Equity Release has come a long way since the nineties when loans linked to selling investment bonds and shared appreciation schemes discredited the market for a while.
Equity Release Loans are also called Lifetime Mortgages and rates nowadays start as low as 3% PA which is in response to more competition in a market which is now regulated by the FCA. Most lenders belong to the Equity Release Council which offers minimum standards such as the guarantee of the right of all applicants to stay in their property until they either opt for external care or die. So how does this type of finance work?
Available to house owners from the age of 55
The maths of it are based on life expectancy. The mortgage company needs to make sure that they have not, across the board, lent more funds than the overall equity they have in their portfolio of loans.
Therefore, a mortgage company will ask for the dates of birth of the owners and the value of the property and then offer a certain level of debt. The debt is allocated and interest is then added to the principal amount borrowed, normally annually and on a compound basis. A customer can see in advance on their quotation how the interest will accumulate over the years.
If you are in your early sixties, then you can probably borrow about 20% of the value of your home but in your nineties, it could be as high as 50%.
There are of course many bells and whistles to suit people’s differing needs. Cash can be withdrawn as lump sums or as an income. Future drawdowns can be underwritten in advance. There is a fair amount of room for financial planning.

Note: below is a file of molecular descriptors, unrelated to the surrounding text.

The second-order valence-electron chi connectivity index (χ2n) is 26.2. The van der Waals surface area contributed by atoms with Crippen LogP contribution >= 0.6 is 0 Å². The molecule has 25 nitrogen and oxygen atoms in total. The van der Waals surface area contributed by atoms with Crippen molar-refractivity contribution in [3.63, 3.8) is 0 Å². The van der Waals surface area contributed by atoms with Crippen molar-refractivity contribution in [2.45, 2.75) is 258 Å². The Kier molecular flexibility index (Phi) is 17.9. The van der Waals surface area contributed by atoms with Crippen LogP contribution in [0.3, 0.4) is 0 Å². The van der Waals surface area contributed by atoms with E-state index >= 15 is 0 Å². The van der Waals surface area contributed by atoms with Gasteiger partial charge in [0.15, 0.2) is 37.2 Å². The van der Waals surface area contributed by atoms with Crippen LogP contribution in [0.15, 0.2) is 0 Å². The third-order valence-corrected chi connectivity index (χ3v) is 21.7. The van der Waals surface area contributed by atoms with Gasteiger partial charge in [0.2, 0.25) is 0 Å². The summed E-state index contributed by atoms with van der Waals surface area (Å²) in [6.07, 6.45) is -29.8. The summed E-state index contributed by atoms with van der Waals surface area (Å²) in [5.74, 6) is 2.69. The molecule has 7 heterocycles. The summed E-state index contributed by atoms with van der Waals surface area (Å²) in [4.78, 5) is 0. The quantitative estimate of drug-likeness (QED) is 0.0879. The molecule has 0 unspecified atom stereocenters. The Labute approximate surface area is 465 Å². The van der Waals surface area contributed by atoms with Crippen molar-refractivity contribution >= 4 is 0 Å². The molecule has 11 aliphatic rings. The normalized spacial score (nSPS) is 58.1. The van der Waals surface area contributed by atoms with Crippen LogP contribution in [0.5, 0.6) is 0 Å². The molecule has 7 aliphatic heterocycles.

Why do people use equity release?
There are many reasons but the key ones include;
- To provide additional capital and income in retirement. Economic downturns may have dented pension planning but house prices on the other hand have done rather well.
- To pay off interest only mortgages that have come to end of term and cannot be replaced with conventional mortgages.
- Paying for care so owners can carry on living at home.
- One off capital expenditure e.g. home improvements and adaptions, trips of a lifetime.
- To help children and grandchildren with housing and educational costs.
- Family tax planning.
The average amount taken is about £72k (Source: Key Retirement 2015) but can be very much higher.
Of course, anyone considering equity release should take advice from a properly qualified adviser and from a solicitor. It is important to know that that you really need to raise the funds this way and that other options have been considered. Examples are shown below.
- For example, do you have any pensions left unclaimed?
- Do you qualify for state benefits or grants?
- Would downsizing be a better solution?
- Have you considered boosting income by letting a room?
- Could you economically cash in investments?
If you would like to discuss the possibility of equity release being of value to you with a specially qualified adviser, then please call us on 0207 580 155 or email email@example.com. We can arrange visits throughout the South East and Midlands to suit.
We look forward to hearing from you!